Intel guided for flat revenues in 2014, which was below expectations for 2.1% growth at that time. Current estimates are down to 1.2% growth, meaning analysts believe Intel was sandbagging a bit. Intel analysts still expect $1.89 in 2014 for earnings per share, and this may all depend on Intel's subsidies. For a while, that was equal to their expectation for 2013. However, the current average is up to $1.90 for 2013. A penny or two here or there probably does not make a difference. Should Intel come in with a strong finish to 2013, the company would need to have a solid 2014 to not have another year of declining earnings. Remember, Intel produced earnings per share of $2.39 a few years ago, and that was with a much higher share count. Net income has fallen even more dramatically.

Final thoughts:

We've now seen four consecutive declines in short interest for chip giant Intel. This move has become fairly significant, thanks to a number of metrics I've provided here today. However, some of Intel's short numbers still remain elevated and well above other top tech peers. There has certainly been a shift in sentiment regarding Intel, with a fair amount of short sellers deciding to cover as we approach 2014. That's why this article is being tagged as "Long Ideas", as sentiment is changing in a positive direction. Intel still has a lot to prove next year, and investors may not be able to get everything they want. The chip giant is close to a 52-week high, but January will be a key month for Intel. An earnings report highlights the month, but a decision on the dividend is due as well. These items will decide where Intel shares, and its short interest, go next.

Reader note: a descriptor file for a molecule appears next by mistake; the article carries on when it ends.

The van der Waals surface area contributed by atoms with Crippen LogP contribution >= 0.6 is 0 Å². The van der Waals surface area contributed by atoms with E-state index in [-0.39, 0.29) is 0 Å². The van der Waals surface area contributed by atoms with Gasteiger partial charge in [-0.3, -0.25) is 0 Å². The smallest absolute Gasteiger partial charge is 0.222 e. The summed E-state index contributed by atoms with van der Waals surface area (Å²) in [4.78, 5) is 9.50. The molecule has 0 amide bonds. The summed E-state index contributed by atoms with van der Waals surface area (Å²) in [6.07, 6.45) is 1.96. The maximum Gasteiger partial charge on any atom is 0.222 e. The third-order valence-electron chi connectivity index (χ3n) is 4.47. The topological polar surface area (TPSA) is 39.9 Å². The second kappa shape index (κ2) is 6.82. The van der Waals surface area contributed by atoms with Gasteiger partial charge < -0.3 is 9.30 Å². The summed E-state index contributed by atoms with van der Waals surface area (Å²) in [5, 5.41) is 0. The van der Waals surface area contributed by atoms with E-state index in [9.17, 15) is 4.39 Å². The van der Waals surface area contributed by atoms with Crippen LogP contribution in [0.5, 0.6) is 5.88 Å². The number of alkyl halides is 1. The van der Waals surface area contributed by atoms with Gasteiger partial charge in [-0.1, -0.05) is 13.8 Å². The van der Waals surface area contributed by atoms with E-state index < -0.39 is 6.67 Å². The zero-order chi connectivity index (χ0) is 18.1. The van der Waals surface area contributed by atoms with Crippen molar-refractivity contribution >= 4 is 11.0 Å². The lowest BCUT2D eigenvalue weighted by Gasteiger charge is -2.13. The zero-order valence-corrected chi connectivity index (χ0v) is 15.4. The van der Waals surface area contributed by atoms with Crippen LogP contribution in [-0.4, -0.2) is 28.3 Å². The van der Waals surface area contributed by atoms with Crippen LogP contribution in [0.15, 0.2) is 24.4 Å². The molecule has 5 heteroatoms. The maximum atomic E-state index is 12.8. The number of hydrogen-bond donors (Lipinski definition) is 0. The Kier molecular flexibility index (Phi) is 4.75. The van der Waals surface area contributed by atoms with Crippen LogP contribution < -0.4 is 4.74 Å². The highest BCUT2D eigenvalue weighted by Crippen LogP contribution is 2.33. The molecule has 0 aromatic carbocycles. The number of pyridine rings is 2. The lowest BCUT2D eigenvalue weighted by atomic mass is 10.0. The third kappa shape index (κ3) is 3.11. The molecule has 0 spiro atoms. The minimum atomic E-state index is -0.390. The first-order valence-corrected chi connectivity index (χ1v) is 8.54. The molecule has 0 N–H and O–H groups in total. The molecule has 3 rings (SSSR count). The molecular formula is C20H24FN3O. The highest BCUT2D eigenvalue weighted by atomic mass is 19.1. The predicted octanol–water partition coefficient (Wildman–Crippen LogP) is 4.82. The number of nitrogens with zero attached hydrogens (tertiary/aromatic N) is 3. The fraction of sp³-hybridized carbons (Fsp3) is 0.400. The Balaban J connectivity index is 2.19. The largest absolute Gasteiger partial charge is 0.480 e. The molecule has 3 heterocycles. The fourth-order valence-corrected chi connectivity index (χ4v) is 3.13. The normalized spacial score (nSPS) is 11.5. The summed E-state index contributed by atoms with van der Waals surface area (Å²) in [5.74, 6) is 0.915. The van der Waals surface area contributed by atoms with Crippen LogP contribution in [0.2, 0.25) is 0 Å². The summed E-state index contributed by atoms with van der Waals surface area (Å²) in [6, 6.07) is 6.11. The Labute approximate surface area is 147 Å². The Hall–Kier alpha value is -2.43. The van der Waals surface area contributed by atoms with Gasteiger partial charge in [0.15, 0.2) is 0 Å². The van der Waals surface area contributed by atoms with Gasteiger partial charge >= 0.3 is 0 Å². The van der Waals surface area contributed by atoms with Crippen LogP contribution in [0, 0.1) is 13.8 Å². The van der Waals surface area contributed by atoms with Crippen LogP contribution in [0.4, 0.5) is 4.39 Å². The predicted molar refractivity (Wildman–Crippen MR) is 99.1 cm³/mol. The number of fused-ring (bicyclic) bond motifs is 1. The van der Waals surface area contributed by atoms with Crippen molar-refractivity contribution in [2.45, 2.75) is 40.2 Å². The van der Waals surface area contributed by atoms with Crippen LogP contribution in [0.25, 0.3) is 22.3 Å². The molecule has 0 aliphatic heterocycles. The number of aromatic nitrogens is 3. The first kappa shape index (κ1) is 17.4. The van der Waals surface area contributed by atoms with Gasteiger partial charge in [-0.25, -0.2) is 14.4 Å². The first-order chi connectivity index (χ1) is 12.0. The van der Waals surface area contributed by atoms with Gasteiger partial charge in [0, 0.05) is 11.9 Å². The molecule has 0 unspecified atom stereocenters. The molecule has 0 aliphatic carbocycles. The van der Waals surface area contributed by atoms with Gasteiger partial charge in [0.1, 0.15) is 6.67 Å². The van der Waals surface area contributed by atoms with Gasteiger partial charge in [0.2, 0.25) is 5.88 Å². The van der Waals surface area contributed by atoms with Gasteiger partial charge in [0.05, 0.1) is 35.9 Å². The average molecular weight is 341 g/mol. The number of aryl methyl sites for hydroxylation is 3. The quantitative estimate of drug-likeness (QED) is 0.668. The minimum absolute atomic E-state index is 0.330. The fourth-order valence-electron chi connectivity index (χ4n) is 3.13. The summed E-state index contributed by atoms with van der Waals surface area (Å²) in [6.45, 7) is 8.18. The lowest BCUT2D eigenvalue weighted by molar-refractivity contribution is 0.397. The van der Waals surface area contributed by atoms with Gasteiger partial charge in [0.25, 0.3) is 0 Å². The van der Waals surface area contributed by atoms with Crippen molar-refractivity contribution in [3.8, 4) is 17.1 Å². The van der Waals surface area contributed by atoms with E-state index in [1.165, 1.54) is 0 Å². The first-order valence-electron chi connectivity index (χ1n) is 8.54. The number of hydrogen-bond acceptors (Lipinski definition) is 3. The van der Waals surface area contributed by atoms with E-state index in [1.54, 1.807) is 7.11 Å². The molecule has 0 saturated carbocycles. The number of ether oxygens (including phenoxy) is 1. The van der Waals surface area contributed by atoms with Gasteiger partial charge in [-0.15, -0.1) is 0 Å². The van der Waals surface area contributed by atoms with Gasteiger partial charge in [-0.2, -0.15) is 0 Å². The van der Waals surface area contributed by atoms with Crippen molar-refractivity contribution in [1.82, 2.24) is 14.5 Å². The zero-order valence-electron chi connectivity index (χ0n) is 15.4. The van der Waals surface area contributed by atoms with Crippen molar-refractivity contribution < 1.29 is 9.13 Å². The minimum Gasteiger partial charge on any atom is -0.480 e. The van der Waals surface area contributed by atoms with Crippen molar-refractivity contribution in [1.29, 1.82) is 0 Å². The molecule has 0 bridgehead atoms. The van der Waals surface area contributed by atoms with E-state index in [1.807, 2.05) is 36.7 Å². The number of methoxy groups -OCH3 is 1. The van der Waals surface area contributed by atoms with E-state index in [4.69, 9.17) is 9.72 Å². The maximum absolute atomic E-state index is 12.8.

Source: Intel: A Shift In Sentiment?

Additional disclosure: Investors are always reminded that before making any investment, you should do your own proper due diligence on any name directly or indirectly mentioned in this article. Investors should also consider seeking advice from a broker or financial adviser before making any investment decisions. Any material in this article should be considered general information, and not relied on as a formal investment recommendation.